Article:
Death always walks among us, but these pandemic times have made us even more aware of the fragility of our physical bodies, and forces us to even if we do not directly experience death to support those around us who are.
We welcomed Judith Brown of Toulouse meeting and Othmar Arnold of Zurich group who co-facilitated our session on death.
These are notes from Judith’s talk.
Today we make death as invisible as possible, and part of an artificial process from Doctor to hospital , undertaker to crematorium , in which ‘professionals and beurocrats tell us what to do . We are left with a glass in our hand , amateurs learning how to mourn .
Attitudes towards death have changed dramatically from when it was. A community experience. A local carpenter would make the coffin and arrange the funeral. The midwife might give the last rites ,and with the family wash and dress the body . The first and second world wars which denied so many a funeral alongside changing attitudes to religion our ritual diminished Death and dying became hidden in hospitals and old peoples homes. Funerals became businesses. We have divorced ourself from important rituals concerning death and bereavement. Death could become a celebration of a life lived fully .
The advance of medicine along with the doctors oath to preserve life even when death is imminent , means we no longer think of death as an option .Having lost our rituals for bereavement and grief , many are plunged into a cycle of depression relying on medication to “get them through “ Sign on registry office for birth and death . “Knock and wait “ Many go throughout life without seeing a dead body. Death embarrasses us…wanting to hide hide our fear and distress “stiff upper lip “, carry on .
But death can be a wonderful teacher , help us live our lives with greater appreciation and wonder. To accompany a person dying can be a rich journey, helping us let go of our fears and accept the inevitable .Grief can manifest as anger , self judgement , regret and guilt. Rarely are we prepared for the intense feelings that engulf us when someone we love dies .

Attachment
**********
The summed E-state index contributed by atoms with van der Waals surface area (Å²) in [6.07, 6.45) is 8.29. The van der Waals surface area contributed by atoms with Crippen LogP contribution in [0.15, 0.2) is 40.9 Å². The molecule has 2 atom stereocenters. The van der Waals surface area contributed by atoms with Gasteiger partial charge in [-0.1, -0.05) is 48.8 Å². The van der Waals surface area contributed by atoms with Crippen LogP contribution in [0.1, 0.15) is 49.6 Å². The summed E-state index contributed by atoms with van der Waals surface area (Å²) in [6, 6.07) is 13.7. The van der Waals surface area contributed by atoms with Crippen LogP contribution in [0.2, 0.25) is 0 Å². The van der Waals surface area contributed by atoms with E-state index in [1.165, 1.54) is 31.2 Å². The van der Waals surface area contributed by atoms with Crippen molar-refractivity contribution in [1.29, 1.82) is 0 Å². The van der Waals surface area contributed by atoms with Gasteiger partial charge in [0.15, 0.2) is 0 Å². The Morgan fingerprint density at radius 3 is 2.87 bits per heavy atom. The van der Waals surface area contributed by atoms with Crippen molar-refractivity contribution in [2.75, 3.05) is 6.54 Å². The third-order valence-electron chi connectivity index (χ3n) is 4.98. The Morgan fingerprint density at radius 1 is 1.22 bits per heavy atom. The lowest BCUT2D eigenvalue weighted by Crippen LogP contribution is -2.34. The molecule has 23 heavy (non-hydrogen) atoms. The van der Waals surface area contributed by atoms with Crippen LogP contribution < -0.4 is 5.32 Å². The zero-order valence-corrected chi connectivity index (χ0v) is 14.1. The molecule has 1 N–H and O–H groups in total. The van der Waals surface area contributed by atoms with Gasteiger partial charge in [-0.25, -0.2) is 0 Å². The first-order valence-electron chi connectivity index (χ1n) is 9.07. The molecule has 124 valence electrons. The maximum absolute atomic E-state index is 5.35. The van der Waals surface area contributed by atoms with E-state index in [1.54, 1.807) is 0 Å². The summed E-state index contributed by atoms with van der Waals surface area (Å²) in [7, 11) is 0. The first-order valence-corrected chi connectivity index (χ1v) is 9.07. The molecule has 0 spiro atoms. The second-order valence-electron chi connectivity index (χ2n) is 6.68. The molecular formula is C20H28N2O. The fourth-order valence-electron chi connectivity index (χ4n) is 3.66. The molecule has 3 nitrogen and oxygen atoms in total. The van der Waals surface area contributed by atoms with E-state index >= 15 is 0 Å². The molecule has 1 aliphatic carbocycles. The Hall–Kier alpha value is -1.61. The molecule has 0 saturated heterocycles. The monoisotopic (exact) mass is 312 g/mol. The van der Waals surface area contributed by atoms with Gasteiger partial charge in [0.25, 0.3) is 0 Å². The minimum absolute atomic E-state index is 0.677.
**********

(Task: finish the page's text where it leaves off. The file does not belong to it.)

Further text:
In the past people wore black , to let their community know they were in mourning, through many acts of kindness neighbours and friends gave vital support. Today this is sorely lacking. Grief has a unique rhythm for each of us A deep slow process of the soul. We talk about getting over our grief, instead of seeing it as a natural human response. And collectively we can share with one another, not by advice , but with compassionate listening .We still may fear death but we won’t fear living as much.
Death Cafes are a chance for people to come together, not necessarily grieving or ill , to listen, to bear witness to one another Compassion and silence powerfully enable healing to begin .Invite pain into our hearts , the pain is held in the comfort of our awareness.
In grief we access parts of ourselves that are often hidden . The grief journey becomes a path to a profound understanding that reaches beyond our individual loss . We are more than Grief, we are what Grief is moving through.
Swiss sociologist Bernard Crettaz, 1938-2014, worked for many years at the museum of ethology in Geneva. With his wife he studied death rituals around the world. He began the first ‘death cafe in Lausanne in 1998, which has since spread to become a worldwide movement particularly in the UK and USA.
In the UK Jon Usherwood started in 2010. There are now over 600 “death cafes in the UK .
So what is a Death Cafe? We are all touched by death or grief.
In a Death Cafe you are given permission to talk about death, without judgement or criticism . To reconnect with your community, and confront the inevitable. People come for many reasons. To share their story , during illness, after bereavement as a carer. Legal, financial questions, organising a will, closing social media accounts, inheritance, organ donation, burial or cremation, natural burials. In a confidential, non hierarchical space for a small group dedicated to exploring all issues around death .
There are no objectives, no advertising, or themes. Reservation is advisable to ensure groups are not more than 6 to a table, 18 probably being a maximum, meeting for 2 hours in a comfortable, private and secure space .
Death Cafés begin with a brief introduction by the organiser explaining what it is and what it isn’t ! It is not a therapy session, therapists can be recommended. It is not for people to speak with strong opinions, it is not to give advice . Confidentiality is essential . There is a lot of sharing in silence..very like a Quaker meeting , and contemplation between contributions to the dialogue.